Consumer Reports Tests Echinacea Products

January 7, 2004

4 Min Read
<I>Consumer Reports</I> Tests Echinacea Products

YONKERS, N.Y.--In the February 2004 edition of Consumer Reports (, 19 echinacea products were tested and recommendations were given based on echinacea levels meeting labeled amounts and contamination issues.

For example, three products had less than the labeled amount of echinacea, varying substantially from product to product, even from bottle to bottle of the same product. Two products contained little or none of an echinacea species listed on the label. Four products contained amounts of lead that, while small, exceeded California's Prop 65--a state law that warns consumers about contaminants. However, Consumer Reports found no detectable spoilage, microbial contamination, pesticides or heavy metals other than lead in the products that were tested. In addition, Consumer Reports reported only three products carried adequate warnings about who should and should not use echinacea, and no products were labeled with the recommendation that echinacea should only be taken for a short period of time.

The article also reported on the science behind echinacea and cold prevention and treatment. For instance, even though echinacea stimulates the immune system to fight viruses responsible for the common cold, the effect wanes with extended use. However, the magazine reported treating a cold may be where echinacea's strength lies. "The evidence from randomized, controlled clinical trials in adults, while not conclusive, suggests that echinacea is a moderately effective treatment for colds if its taken within the first few hours after symptoms appear," the article's authors wrote. "In four of the better designed trials involving a total of more than 700 volunteers, echinacea either shortened colds by about one to two days or reduced symptoms by 10 percent to 40 percent."

The article concluded with how consumers can find an efficacious and safe echinacea product:

* Pick a product with minimal lead contamination.

* Choose an echinacea-only product.

* Look for the lowest priced phenols (the product cost divided by phenol levels per serving). The more phenols, the more echinacea the pills generally contain.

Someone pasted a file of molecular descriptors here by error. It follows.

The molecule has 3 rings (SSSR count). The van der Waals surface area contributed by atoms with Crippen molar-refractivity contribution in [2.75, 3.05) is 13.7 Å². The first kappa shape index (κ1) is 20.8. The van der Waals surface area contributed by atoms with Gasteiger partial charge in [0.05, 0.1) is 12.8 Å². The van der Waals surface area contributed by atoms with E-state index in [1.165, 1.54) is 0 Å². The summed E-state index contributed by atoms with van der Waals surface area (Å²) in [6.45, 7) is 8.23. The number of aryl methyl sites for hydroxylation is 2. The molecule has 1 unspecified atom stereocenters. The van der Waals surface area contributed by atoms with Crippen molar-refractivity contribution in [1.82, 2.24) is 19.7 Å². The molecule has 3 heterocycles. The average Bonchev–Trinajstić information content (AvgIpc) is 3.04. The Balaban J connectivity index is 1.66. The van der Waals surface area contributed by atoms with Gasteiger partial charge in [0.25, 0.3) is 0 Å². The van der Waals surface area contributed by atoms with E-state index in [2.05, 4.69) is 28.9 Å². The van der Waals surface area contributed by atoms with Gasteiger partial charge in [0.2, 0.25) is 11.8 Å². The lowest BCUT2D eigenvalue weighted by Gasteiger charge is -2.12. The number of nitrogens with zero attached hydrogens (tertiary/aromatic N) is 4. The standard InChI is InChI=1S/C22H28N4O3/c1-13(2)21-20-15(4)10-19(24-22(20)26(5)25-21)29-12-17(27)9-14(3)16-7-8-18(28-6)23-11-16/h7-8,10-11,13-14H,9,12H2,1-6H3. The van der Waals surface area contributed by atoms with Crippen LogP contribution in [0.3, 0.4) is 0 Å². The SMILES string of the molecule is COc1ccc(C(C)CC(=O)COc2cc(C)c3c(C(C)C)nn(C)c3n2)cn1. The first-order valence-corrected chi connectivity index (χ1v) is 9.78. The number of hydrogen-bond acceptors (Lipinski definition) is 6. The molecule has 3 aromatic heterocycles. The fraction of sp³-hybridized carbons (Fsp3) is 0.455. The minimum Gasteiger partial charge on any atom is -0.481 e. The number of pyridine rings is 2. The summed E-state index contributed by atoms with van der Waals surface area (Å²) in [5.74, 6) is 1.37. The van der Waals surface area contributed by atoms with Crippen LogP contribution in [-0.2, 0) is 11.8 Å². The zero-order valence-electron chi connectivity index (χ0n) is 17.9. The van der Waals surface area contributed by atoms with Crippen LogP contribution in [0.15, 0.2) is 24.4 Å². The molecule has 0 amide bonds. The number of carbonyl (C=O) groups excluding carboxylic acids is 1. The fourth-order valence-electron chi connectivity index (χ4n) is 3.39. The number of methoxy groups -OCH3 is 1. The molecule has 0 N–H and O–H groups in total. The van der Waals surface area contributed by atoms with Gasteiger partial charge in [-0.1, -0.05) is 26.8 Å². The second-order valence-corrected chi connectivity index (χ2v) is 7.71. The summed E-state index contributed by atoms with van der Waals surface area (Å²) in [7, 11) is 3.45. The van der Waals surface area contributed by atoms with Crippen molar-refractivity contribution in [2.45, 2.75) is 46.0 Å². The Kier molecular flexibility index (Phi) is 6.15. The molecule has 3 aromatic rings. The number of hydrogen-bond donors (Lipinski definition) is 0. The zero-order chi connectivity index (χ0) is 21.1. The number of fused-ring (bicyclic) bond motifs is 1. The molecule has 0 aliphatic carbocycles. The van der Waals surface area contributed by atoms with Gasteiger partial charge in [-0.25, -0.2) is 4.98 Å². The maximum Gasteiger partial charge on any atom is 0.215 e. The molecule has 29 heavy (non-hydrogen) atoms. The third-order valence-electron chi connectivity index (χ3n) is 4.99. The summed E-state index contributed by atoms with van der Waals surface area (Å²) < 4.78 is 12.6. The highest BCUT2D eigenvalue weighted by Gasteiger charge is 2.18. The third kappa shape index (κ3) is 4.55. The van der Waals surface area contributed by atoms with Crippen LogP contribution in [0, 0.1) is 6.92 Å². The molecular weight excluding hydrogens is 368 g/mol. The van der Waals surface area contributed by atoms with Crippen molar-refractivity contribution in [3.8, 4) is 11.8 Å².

* Consider the dose.

* Ignore other variations: type of pill (powder vs. extract), species (angustifolia vs. purpurea) and plant part (root vs. other). As with dosage, theres little or no reliable data on whether any of the above variations affect echinaceas performance or safety. (However, the efficacy of teas and tinctures compared to pills is currently unknown, according to Consumer Reports.)

* Dont trust labels.

Based on these considerations, Consumer Reports reported that of the 19 products tested, Spring Valley Echinacea (Wal-Mart), Origin Echinacea (Target) and Sundown Echinacea were its top three picks based on phenol content and price.

The article went on to report that Americans have spent in the multimillions for other cold remedies in 2002: $58 million for zinc and $214 million for vitamin C, compared with $190 million for echinacea. Their verdict? "Results of 18 controlled clinical trials of zinc lozenges or nasal sprays during the past two decades have been mixed, with only half showing a reduction in the length or severity of colds, and no consensus on which studies were most reliable," the article's authors wrote. "[W]hile results of clinical trials have been mixed, [researchers] suggest that megadoses of vitamin C produce at best only a slight reduction, if any, in the duration and severity of the common cold."

"I think its good news that Consumer Reports writes that echinacea works when taking it after the first few symptoms of a cold appear," said Mark Blumenthal, founder and executive director of the American Botanical Council (ABC) ( He added that the magazine didn't come out of left field regarding its test results. "Overall, they treated this like any other product they're testing--TVs, cell phones, toasters--and instead of doing an expose and putting out biased information, they're reporting on their tests. In terms of the lead they found that exceeds Prop 65, that finding is negligible, since this is an almost impossible standard to meet, anyway."

Regarding warning labels on echinacea, Blumenthal said these products are usually safe and don't have the high priority for warning labels as do herbs such as ephedra and the potential interactions of St. John's wort and conventional drugs. "However, we at ABC believe products should carry as many adequate warnings as possible for people with conditions such as diabetes or who are pregnant, when contraindications may occur."

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